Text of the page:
Done With Detroit

My stint with the Detroit News Politics Weblog is now done — it was a 30-day gig and today is day 30 — so long-time Whatever readers who couldn’t bring themselves to make that extra click will undoubtedly be relieved that all my political ranting will now once again be placed within these friendly confines.

I’ve also invited the people who’ve been reading the Politics Weblog to come by here, so on the off-chance you’ve actually followed that link here, hi there. Come look around. Right now as it happens I’ve got a nice mix of entries up here on the front page, so just keep scrolling and undoubtedly you’ll find something interesting (or enraging). And unlike the DetNews Blog, you can comment directly on everything I say, so, you know, don’t be shy.

This was the first time I’d ever done the “group blog” thing, and I found the experience fairly interesting. The Detroit News asked us (or asked me, in any event) not to make any personal attacks on fellow bloggers, and as far as I know no one did, but there was some interaction. I know I spent several posts (especially near the end of my run), whacking back at blog entries posted by Detroit News editorial writer George Bullard, on account the gentleman had a tendency to write short, punchy posts that showed what I think is a oft-used conservative tactic of trying to ignore reality by stating the opposite of reality as if it were fact (liberals might use this same tactic, but no one seems to pay attention to them when they do). So, for example, he would post about how Richard Clarke’s 9/11 committee testimony had completely fizzled, apparently oblivious to the fact that the Clarke testimony was so damaging to the White House that Condi “you can’t get me under oath nyah nyah nyah” Rice is now testifying to the committee in public and under oath. I have a real aversion to alternate reality fields, especially when they’re used in my immediate vicinity. This guy’s got one, and it uses up a whole bunch of nine volts.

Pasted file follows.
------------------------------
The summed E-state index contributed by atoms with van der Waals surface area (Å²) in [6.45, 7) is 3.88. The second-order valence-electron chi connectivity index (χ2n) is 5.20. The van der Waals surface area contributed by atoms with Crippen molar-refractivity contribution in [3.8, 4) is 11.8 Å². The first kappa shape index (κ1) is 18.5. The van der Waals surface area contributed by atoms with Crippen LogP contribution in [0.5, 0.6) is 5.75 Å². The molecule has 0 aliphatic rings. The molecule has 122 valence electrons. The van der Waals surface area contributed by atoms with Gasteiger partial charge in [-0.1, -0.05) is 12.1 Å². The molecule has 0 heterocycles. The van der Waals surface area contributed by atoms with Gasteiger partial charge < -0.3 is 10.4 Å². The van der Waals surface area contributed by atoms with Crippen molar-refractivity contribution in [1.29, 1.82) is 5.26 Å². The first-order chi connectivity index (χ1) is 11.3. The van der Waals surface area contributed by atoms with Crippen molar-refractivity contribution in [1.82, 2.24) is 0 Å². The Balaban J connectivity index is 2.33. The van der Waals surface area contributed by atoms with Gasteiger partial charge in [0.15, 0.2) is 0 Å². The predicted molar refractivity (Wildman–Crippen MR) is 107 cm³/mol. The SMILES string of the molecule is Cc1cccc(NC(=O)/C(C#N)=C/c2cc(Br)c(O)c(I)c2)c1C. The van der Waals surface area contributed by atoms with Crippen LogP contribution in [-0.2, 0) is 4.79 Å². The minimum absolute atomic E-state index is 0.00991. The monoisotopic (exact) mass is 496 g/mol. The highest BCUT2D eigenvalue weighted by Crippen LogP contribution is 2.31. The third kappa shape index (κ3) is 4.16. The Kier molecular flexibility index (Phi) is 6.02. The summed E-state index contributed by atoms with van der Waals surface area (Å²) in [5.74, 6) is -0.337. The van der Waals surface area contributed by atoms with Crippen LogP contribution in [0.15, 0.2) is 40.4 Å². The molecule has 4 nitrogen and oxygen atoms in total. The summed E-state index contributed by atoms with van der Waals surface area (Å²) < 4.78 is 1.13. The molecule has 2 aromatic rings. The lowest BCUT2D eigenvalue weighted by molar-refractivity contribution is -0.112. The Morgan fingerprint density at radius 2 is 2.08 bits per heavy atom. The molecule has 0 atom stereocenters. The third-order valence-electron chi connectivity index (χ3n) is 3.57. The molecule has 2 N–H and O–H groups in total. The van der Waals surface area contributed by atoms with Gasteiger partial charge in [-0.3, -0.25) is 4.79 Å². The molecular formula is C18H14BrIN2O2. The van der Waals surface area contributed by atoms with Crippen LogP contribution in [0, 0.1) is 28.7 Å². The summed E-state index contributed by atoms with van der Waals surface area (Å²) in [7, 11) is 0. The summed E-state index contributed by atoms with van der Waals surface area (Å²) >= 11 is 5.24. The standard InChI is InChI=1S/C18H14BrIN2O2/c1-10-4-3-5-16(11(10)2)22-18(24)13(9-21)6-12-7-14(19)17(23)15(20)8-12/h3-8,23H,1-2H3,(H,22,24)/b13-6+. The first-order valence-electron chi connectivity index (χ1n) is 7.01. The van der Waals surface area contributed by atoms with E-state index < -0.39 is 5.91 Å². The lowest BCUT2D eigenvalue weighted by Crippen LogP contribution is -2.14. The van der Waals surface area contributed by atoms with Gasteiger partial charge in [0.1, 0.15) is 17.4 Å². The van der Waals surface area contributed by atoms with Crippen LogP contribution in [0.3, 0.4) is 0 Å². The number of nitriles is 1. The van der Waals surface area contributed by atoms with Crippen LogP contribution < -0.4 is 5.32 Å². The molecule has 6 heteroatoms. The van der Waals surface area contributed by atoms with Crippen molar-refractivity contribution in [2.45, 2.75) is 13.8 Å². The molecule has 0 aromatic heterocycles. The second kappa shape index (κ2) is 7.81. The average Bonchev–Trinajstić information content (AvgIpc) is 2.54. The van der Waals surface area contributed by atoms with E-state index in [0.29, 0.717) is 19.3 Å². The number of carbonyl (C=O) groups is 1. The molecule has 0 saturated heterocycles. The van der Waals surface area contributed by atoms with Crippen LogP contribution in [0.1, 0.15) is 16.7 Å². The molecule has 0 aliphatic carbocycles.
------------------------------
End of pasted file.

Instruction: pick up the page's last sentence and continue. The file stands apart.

Having said that, I will note that at least Bullard wrote blog posts in a style that wasn’t the skim-milk copy style of today’s newspapers, which the other DetNews staff members-cum-bloggers seem stuck doing. I don’t doubt that other bloggers who are Detroit News staffers have personalities and opinions, but you wouldn’t be able to tell that from their blog posts.

Now, before it looks like I’m just slagging on them for no good reason, let me note that it’s highly possible these folks purposely keep their tone muted because their real-life jobs require them to approach news stories as evenly as possible; if the Detroit News Washington Bureau Chief rips Bush a new one in a blog post, she might have problems getting White House access later (oh, come on. This White House plays favorites. Every White House plays favorites). And I totally understand that — one of the reasons I don’t rant and rave on my By the Way AOL Journal like I do here is that it’s not really in the job description. I don’t care if I alienate people here; this is my personal space, I say what I want. But on AOL’s time, I’m more helpful and (heh) politic.

(It may also be that these reporters and editors have, you know, real jobs writing real news stories, and the blog comes as an afterthought. Having worked at a newspaper, I know things get busy.)

But if you have reporters or editors whose positions make it difficult for them to spout political opinions, why on earth would you have them contribute to a blog that promises “Political coverage with attitude”? Were I the Detroit News, I would ditch the staff members that can’t or won’t give attitude and opinion and replace them with staff members who can. I’d rather read the gardening reporter vent on same-sex marriages or taxes than read the Washington Bureau Chief plod through an entry. And yes, it means that if I were running the DetNews PoliBlog, I’d keep Bullard. Alternate reality field or not, he gets you going — and that’s what I’d want a political blog with attitude to do.

I think the Detroit News has done a pretty good job with the non-pros — a nice mix of people, opinions and attitudes, and not just because it was nice enough to invite me to do a stint. And I give the Detroit News high marks for inviting non-pros into their fold at all, which is something I’m not seeing a lot of other newspapers its size doing. This sort of thing is smart in the short run (it’s cheap content, since it’s not like the guest bloggers are getting paid, and I doubt the staff bloggers are getting paid extra), and it’s smart in the long run (it’s called making ties to your community, online and offline).

So in all, a positive experience for me, and I give the Detroit News a big thumbs up for the effort on the blog, with the caveat that it needs to get the staff writer side of the equation to loosen the hell up and actually blog, or find staff members for whom it’s not a problem. In any event, I’ll be keeping it on my bookmarks list.

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